Nick Train laments woeful wealth management share price performance

Finsbury Growth & Income manager namechecked Hargreaves Lansdown and Schroders as main offenders


Finsbury Growth & Income Trust chair Simon Hayes labelled the company’s full year results as “disappointing” after it suffered a 5.8% decline in net asset value (NAV) total return per share, while the FTSE All-Share lost 4%.

The trust’s share price fell 8.7% across the year to £8 at the end of 30 September, while its share price total return declined 5.6%, down from a 6.3% increase in FY21. It has lost all of the gains it made since 2018.

The firm’s discount widened to 5.7% from 4.5% at the end of the previous year.

Hayes attributed the results to markets and companies being “buffeted by a relentless series of economic and geopolitical shocks, including rising interest rates and inflation, domestic political turmoil, and the many devastating effects of the war in Ukraine”.

He added: “This has led to poor absolute returns from most major asset classes, a strengthening dollar and a sell-off in more speculative equity sectors.”

Despite the results, the trust increased its interim dividend by a penny to 18.1p per share.

Portfolio manager Nick Train (pictured) highlighted an improved performance in the second half of the financial year as a source of “hope” moving beyond 2022. Net asset value total return exceeded its benchmark by 4.6% in the six months to 30 September.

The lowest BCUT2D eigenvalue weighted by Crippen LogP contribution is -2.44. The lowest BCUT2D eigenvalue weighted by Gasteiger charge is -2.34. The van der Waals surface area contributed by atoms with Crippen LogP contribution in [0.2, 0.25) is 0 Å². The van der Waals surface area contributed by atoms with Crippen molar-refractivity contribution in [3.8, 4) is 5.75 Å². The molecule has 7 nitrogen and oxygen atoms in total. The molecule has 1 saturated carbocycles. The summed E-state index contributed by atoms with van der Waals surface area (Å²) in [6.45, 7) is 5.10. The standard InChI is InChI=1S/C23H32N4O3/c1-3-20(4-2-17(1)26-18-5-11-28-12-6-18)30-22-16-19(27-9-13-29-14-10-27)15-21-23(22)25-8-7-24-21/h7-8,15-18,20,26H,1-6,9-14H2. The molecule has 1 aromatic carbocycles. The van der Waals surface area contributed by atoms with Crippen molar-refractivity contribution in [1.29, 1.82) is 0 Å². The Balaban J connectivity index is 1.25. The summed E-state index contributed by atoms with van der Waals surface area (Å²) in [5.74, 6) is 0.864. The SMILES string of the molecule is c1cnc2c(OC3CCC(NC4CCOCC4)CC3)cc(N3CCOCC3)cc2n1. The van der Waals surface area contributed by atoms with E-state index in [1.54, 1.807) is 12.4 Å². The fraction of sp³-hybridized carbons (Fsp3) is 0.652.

He said: “While there are some stock specific factors that help explain this improvement in relative investment performance, I believe it is more helpful to analyse it as resulting from a shift in investor preference – a shift back to favouring the sort of industries and companies that have always formed the backbone of [Finsbury Growth’s] investment portfolio.”

Looking at the full year, Train singled out the performance of UK wealth management holdings as especially disappointing across the 12 months. He said: “[The year] has been particularly frustrating, given that the business performance of most of the companies in the portfolio has met or exceeded my expectations.

“Hargreaves Lansdown and Schroders have suffered a miserable year in terms of their share prices, along with others in this sector, even though their businesses have grown, as measured by increases in customer numbers or assets under management. I can only hope investor sentiment will improve towards the UK wealth management industry and, indeed, for the whole UK stock market,” he added.

See also: Nick Train flags ‘shift in investor preference’

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